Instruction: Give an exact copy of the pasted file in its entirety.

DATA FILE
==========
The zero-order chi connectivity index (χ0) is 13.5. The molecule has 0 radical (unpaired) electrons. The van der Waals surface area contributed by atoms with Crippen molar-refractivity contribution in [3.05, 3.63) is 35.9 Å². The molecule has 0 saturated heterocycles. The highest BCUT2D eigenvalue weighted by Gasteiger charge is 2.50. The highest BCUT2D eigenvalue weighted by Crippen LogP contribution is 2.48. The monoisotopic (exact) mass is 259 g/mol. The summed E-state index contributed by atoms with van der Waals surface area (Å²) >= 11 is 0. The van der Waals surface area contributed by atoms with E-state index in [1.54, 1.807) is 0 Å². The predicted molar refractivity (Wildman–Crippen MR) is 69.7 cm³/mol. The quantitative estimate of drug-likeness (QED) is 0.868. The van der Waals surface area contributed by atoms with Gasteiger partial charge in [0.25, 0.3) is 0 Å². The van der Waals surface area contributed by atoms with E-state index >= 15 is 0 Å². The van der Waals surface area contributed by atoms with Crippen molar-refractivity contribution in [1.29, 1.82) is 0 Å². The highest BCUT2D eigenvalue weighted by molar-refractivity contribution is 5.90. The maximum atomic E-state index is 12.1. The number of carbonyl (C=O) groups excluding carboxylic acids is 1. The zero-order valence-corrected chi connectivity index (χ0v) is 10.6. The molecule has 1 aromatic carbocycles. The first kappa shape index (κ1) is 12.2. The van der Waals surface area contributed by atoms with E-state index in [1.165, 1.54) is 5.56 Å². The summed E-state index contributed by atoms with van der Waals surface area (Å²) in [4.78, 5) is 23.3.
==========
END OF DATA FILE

The zero-order chi connectivity index (χ0) is 13.5. The molecule has 0 radical (unpaired) electrons. The van der Waals surface area contributed by atoms with Crippen molar-refractivity contribution in [3.05, 3.63) is 35.9 Å². The molecule has 0 saturated heterocycles. The highest BCUT2D eigenvalue weighted by Gasteiger charge is 2.50. The highest BCUT2D eigenvalue weighted by Crippen LogP contribution is 2.48. The monoisotopic (exact) mass is 259 g/mol. The summed E-state index contributed by atoms with van der Waals surface area (Å²) >= 11 is 0. The van der Waals surface area contributed by atoms with E-state index in [1.54, 1.807) is 0 Å². The predicted molar refractivity (Wildman–Crippen MR) is 69.7 cm³/mol. The quantitative estimate of drug-likeness (QED) is 0.868. The van der Waals surface area contributed by atoms with Gasteiger partial charge in [0.25, 0.3) is 0 Å². The van der Waals surface area contributed by atoms with E-state index >= 15 is 0 Å². The van der Waals surface area contributed by atoms with Crippen molar-refractivity contribution in [1.29, 1.82) is 0 Å². The highest BCUT2D eigenvalue weighted by molar-refractivity contribution is 5.90. The maximum atomic E-state index is 12.1. The number of carbonyl (C=O) groups excluding carboxylic acids is 1. The zero-order valence-corrected chi connectivity index (χ0v) is 10.6. The molecule has 1 aromatic carbocycles. The first kappa shape index (κ1) is 12.2. The van der Waals surface area contributed by atoms with E-state index in [1.165, 1.54) is 5.56 Å². The summed E-state index contributed by atoms with van der Waals surface area (Å²) in [4.78, 5) is 23.3.